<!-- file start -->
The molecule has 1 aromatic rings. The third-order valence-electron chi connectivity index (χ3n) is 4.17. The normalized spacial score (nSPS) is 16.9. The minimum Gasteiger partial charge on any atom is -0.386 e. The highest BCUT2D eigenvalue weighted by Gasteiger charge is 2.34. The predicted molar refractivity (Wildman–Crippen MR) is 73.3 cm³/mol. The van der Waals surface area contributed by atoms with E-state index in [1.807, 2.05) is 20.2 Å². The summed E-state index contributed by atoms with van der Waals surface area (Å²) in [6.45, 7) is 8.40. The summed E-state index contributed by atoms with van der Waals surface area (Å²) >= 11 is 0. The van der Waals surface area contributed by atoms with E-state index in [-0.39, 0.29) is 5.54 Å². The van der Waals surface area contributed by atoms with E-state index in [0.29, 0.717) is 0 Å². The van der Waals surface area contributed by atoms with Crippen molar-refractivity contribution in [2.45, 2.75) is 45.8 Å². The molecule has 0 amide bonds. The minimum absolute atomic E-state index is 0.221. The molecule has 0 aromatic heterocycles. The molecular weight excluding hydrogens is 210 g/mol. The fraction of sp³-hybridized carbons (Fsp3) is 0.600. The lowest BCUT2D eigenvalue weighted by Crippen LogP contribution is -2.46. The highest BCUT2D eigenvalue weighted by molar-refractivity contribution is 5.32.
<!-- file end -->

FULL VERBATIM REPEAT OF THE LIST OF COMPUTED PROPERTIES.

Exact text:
The molecule has 1 aromatic rings. The third-order valence-electron chi connectivity index (χ3n) is 4.17. The normalized spacial score (nSPS) is 16.9. The minimum Gasteiger partial charge on any atom is -0.386 e. The highest BCUT2D eigenvalue weighted by Gasteiger charge is 2.34. The predicted molar refractivity (Wildman–Crippen MR) is 73.3 cm³/mol. The van der Waals surface area contributed by atoms with E-state index in [1.807, 2.05) is 20.2 Å². The summed E-state index contributed by atoms with van der Waals surface area (Å²) in [6.45, 7) is 8.40. The summed E-state index contributed by atoms with van der Waals surface area (Å²) >= 11 is 0. The van der Waals surface area contributed by atoms with E-state index in [-0.39, 0.29) is 5.54 Å². The van der Waals surface area contributed by atoms with E-state index in [0.29, 0.717) is 0 Å². The van der Waals surface area contributed by atoms with Crippen molar-refractivity contribution in [2.45, 2.75) is 45.8 Å². The molecule has 0 amide bonds. The minimum absolute atomic E-state index is 0.221. The molecule has 0 aromatic heterocycles. The molecular weight excluding hydrogens is 210 g/mol. The fraction of sp³-hybridized carbons (Fsp3) is 0.600. The lowest BCUT2D eigenvalue weighted by Crippen LogP contribution is -2.46. The highest BCUT2D eigenvalue weighted by molar-refractivity contribution is 5.32.